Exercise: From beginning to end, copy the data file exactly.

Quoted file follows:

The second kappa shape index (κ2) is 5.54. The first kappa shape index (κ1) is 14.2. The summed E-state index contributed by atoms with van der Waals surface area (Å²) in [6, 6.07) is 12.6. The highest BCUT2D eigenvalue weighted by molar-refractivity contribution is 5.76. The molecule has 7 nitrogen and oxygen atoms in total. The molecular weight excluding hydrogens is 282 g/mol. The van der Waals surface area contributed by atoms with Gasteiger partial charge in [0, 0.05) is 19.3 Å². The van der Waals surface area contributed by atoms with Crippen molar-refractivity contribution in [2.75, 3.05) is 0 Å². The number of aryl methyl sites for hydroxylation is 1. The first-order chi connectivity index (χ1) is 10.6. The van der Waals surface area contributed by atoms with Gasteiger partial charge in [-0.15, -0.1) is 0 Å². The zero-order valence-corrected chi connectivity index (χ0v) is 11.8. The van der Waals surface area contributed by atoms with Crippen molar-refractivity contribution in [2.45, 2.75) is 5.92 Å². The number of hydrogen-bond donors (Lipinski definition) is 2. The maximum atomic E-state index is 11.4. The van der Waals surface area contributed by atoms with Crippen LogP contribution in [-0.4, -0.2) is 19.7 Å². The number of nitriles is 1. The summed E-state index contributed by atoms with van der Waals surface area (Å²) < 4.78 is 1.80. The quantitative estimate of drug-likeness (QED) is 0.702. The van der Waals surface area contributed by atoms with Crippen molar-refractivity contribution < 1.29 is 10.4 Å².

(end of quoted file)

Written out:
The second kappa shape index (κ2) is 5.54. The first kappa shape index (κ1) is 14.2. The summed E-state index contributed by atoms with van der Waals surface area (Å²) in [6, 6.07) is 12.6. The highest BCUT2D eigenvalue weighted by molar-refractivity contribution is 5.76. The molecule has 7 nitrogen and oxygen atoms in total. The molecular weight excluding hydrogens is 282 g/mol. The van der Waals surface area contributed by atoms with Gasteiger partial charge in [0, 0.05) is 19.3 Å². The van der Waals surface area contributed by atoms with Crippen molar-refractivity contribution in [2.75, 3.05) is 0 Å². The number of aryl methyl sites for hydroxylation is 1. The first-order chi connectivity index (χ1) is 10.6. The van der Waals surface area contributed by atoms with Gasteiger partial charge in [-0.15, -0.1) is 0 Å². The zero-order valence-corrected chi connectivity index (χ0v) is 11.8. The van der Waals surface area contributed by atoms with Crippen molar-refractivity contribution in [2.45, 2.75) is 5.92 Å². The number of hydrogen-bond donors (Lipinski definition) is 2. The maximum atomic E-state index is 11.4. The van der Waals surface area contributed by atoms with Crippen LogP contribution in [-0.4, -0.2) is 19.7 Å². The number of nitriles is 1. The summed E-state index contributed by atoms with van der Waals surface area (Å²) < 4.78 is 1.80. The quantitative estimate of drug-likeness (QED) is 0.702. The van der Waals surface area contributed by atoms with Crippen molar-refractivity contribution < 1.29 is 10.4 Å².